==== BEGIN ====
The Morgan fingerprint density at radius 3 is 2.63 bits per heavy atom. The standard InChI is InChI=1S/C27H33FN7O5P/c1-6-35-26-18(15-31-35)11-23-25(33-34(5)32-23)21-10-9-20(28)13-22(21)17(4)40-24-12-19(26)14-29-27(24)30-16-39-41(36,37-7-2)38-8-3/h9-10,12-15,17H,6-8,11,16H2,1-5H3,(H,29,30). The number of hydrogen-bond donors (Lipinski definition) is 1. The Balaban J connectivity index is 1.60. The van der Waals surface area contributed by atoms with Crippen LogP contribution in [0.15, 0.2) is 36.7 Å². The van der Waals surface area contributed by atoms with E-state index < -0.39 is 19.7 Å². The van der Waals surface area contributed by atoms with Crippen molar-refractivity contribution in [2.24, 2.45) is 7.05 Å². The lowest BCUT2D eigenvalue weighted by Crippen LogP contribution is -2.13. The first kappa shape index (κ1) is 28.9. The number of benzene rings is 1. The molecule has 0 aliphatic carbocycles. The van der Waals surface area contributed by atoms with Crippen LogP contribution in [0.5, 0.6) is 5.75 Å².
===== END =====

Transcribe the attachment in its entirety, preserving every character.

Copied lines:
The Morgan fingerprint density at radius 3 is 2.63 bits per heavy atom. The standard InChI is InChI=1S/C27H33FN7O5P/c1-6-35-26-18(15-31-35)11-23-25(33-34(5)32-23)21-10-9-20(28)13-22(21)17(4)40-24-12-19(26)14-29-27(24)30-16-39-41(36,37-7-2)38-8-3/h9-10,12-15,17H,6-8,11,16H2,1-5H3,(H,29,30). The number of hydrogen-bond donors (Lipinski definition) is 1. The Balaban J connectivity index is 1.60. The van der Waals surface area contributed by atoms with Crippen LogP contribution in [0.15, 0.2) is 36.7 Å². The van der Waals surface area contributed by atoms with E-state index < -0.39 is 19.7 Å². The van der Waals surface area contributed by atoms with Crippen molar-refractivity contribution in [2.24, 2.45) is 7.05 Å². The lowest BCUT2D eigenvalue weighted by Crippen LogP contribution is -2.13. The first kappa shape index (κ1) is 28.9. The number of benzene rings is 1. The molecule has 0 aliphatic carbocycles. The van der Waals surface area contributed by atoms with Crippen LogP contribution in [0.5, 0.6) is 5.75 Å².